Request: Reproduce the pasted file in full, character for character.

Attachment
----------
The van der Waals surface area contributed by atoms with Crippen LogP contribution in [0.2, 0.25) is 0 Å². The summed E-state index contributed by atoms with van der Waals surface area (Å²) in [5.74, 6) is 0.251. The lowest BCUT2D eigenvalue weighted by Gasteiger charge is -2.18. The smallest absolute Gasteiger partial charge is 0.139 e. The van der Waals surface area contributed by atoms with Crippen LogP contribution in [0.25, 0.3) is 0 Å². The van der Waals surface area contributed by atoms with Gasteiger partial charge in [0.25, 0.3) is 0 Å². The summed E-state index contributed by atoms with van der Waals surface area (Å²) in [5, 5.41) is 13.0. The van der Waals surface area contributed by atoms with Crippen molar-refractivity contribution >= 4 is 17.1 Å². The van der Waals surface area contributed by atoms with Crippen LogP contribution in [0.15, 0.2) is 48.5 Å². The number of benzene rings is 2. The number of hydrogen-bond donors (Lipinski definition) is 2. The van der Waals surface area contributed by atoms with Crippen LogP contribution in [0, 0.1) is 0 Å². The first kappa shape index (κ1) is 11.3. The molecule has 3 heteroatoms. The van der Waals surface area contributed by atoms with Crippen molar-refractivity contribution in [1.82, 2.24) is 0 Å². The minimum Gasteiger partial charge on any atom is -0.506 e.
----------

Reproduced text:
The van der Waals surface area contributed by atoms with Crippen LogP contribution in [0.2, 0.25) is 0 Å². The summed E-state index contributed by atoms with van der Waals surface area (Å²) in [5.74, 6) is 0.251. The lowest BCUT2D eigenvalue weighted by Gasteiger charge is -2.18. The smallest absolute Gasteiger partial charge is 0.139 e. The van der Waals surface area contributed by atoms with Crippen LogP contribution in [0.25, 0.3) is 0 Å². The van der Waals surface area contributed by atoms with Gasteiger partial charge in [0.25, 0.3) is 0 Å². The summed E-state index contributed by atoms with van der Waals surface area (Å²) in [5, 5.41) is 13.0. The van der Waals surface area contributed by atoms with Crippen molar-refractivity contribution >= 4 is 17.1 Å². The van der Waals surface area contributed by atoms with Crippen LogP contribution in [0.15, 0.2) is 48.5 Å². The number of benzene rings is 2. The number of hydrogen-bond donors (Lipinski definition) is 2. The van der Waals surface area contributed by atoms with Crippen LogP contribution in [0, 0.1) is 0 Å². The first kappa shape index (κ1) is 11.3. The molecule has 3 heteroatoms. The van der Waals surface area contributed by atoms with Crippen molar-refractivity contribution in [1.82, 2.24) is 0 Å². The minimum Gasteiger partial charge on any atom is -0.506 e.